Upcoming Seminar- Randy larsen

Date Published: 
Wednesday, January 23, 2013

Department of Chemistry, University of South Florida


Metal organic frameworks (MOFs) have emerged as an important class of porous materials noted for extremely high surface areas, functionalizable building blocks, and ease of synthesis. To date, a plethora of MOFs have now been synthesized and their physical properties examined with a focus on gas storage and separation. The catalytic diversity of MOFs, on the other hand, is emerging as an important area of MOF functionality with photo-catalysis a primary target of investigation. Two general strategies have been employed in the development of MOFs as photo-catalysts. The first utilizes the metal cluster building blocks and/or the ligands composing the framework as the photo-active component of the MOF. These photo-active framework MOFs typically contain lanthanide metal clusters or porphyrin based organic linkers which are both photo-chemically active. Alternatively, recent advances have been made in the development of MOFs in which the ligands connecting the metal clusters are composed of either free base or metallo-porphyrins. The advantages of this type of MOF photo-catalyst include a high density of available catalytic sites, ease of access of photochemical reactants and the ability to tune the framework to be selective for specific photo-chemical reactants. However, the drawbacks include non-specific photo-chemistry as the reactants can simply react with surface sites on the solid and difficulty in design of reactive cavities which can impart high selectivity.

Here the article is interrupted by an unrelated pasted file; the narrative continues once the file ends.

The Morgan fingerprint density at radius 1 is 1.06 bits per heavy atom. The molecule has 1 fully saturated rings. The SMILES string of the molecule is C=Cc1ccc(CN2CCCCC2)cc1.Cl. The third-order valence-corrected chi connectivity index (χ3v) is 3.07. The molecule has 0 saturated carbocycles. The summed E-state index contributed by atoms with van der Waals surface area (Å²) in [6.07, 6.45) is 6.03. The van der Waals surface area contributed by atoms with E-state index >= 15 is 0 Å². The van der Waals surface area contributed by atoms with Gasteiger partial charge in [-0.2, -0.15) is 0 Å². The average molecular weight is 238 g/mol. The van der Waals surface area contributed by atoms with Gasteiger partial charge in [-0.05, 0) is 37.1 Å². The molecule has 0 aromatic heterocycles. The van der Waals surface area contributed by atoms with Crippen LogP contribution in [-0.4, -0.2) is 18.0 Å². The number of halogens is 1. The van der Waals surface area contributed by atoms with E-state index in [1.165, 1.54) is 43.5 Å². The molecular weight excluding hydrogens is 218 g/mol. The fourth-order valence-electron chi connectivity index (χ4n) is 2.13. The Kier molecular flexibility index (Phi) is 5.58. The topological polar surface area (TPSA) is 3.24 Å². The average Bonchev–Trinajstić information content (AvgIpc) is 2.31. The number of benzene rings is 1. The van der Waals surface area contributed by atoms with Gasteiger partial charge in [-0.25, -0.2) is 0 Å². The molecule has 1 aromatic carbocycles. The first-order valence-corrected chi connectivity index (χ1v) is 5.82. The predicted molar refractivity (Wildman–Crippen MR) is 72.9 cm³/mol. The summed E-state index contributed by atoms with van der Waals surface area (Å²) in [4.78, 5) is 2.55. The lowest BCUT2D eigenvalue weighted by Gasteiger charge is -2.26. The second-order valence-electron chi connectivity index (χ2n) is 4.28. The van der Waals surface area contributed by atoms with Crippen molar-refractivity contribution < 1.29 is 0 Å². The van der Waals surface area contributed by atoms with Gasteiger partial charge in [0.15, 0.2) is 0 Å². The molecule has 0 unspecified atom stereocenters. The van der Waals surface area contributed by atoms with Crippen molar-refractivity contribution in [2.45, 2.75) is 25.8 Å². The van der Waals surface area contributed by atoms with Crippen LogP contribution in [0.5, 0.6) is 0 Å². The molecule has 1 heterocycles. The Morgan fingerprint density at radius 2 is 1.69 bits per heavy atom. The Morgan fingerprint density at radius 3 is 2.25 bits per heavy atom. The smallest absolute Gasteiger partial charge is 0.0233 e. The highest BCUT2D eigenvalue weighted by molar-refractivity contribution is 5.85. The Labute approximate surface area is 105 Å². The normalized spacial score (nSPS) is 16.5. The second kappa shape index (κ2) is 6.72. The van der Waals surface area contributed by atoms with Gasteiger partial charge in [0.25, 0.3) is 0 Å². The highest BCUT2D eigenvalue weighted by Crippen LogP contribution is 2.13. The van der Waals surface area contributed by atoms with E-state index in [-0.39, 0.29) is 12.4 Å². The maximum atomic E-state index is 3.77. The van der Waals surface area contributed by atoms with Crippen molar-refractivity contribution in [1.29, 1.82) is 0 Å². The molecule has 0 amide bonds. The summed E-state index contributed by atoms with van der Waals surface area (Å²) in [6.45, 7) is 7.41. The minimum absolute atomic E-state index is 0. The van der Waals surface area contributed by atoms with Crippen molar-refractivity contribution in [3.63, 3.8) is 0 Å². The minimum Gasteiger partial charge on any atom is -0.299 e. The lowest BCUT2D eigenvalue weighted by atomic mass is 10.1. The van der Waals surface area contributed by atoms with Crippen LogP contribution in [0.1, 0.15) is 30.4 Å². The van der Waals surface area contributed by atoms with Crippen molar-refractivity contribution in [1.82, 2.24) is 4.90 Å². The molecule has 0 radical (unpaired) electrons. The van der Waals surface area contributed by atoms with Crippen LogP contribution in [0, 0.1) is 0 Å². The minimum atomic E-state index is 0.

Monday, January 28, 2013 @ 4:00 PM in Burson 115

Here we present photophysical studies of two well know metal organic frameworks (MOFs) (Zn HKUST-1 and USF2) containing either Ru(II)tris(2,2’ bipyridine) or Zn(II) tetrakis(N-methylpyridyl) porphyrin encapsulated within Zn-polyhedral MOFs. In addition, we present three new MOFs that have been templated using the photoactive Ru(II)tris(2,2’ bipyridine) cluster. In all cases, the results of our photophysical studies demonstrate the ability of the MOF framework to fine tune the photophysical properties of the guest molecules. In the case of the Ru(II)tris(2,2’bipyridine) materials, confinement in cavities with restricted space results in an increase in the non-radiative 3dd excited state thus increasing the observed lifetime of the 3MLCT excited state but to differing extents depending upon framework. For the Zn(II)-porphyrin system, confinement effects the porphyrin peripheral groups giving rise to triplet state perturbations. These studies suggest that photocatalytic properties of guest-based MOFs can be tuned to target specific catalytic processes.

Dr. Larsen received his BS and then Ph.D. in chemistry from the University of New Mexico. He did his postdoctoral studies at CalTech before taking his first academic position at the University of Hawaii at Manoa. He is currently Professor and Chair of the Department of Chemistry at the University of South Florida.